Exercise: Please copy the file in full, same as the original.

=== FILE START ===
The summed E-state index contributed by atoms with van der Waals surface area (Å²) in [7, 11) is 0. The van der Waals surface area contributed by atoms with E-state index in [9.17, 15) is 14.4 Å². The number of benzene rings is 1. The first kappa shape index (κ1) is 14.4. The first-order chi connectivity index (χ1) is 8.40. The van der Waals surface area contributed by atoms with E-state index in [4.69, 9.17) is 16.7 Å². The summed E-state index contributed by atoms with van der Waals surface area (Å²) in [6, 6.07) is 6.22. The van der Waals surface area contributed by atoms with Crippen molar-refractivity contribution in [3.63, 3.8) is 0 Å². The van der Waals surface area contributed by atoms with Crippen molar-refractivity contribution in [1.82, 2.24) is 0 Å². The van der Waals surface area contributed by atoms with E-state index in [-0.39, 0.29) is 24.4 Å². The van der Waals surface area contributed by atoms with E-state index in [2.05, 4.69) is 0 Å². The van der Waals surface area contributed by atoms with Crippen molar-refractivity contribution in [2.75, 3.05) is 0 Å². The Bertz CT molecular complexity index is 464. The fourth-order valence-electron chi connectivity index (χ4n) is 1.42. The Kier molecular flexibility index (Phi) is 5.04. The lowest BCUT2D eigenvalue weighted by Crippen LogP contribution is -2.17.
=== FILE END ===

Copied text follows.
The summed E-state index contributed by atoms with van der Waals surface area (Å²) in [7, 11) is 0. The van der Waals surface area contributed by atoms with E-state index in [9.17, 15) is 14.4 Å². The number of benzene rings is 1. The first kappa shape index (κ1) is 14.4. The first-order chi connectivity index (χ1) is 8.40. The van der Waals surface area contributed by atoms with E-state index in [4.69, 9.17) is 16.7 Å². The summed E-state index contributed by atoms with van der Waals surface area (Å²) in [6, 6.07) is 6.22. The van der Waals surface area contributed by atoms with Crippen molar-refractivity contribution in [3.63, 3.8) is 0 Å². The van der Waals surface area contributed by atoms with Crippen molar-refractivity contribution in [1.82, 2.24) is 0 Å². The van der Waals surface area contributed by atoms with E-state index in [-0.39, 0.29) is 24.4 Å². The van der Waals surface area contributed by atoms with E-state index in [2.05, 4.69) is 0 Å². The van der Waals surface area contributed by atoms with Crippen molar-refractivity contribution in [2.75, 3.05) is 0 Å². The Bertz CT molecular complexity index is 464. The fourth-order valence-electron chi connectivity index (χ4n) is 1.42. The Kier molecular flexibility index (Phi) is 5.04. The lowest BCUT2D eigenvalue weighted by Crippen LogP contribution is -2.17.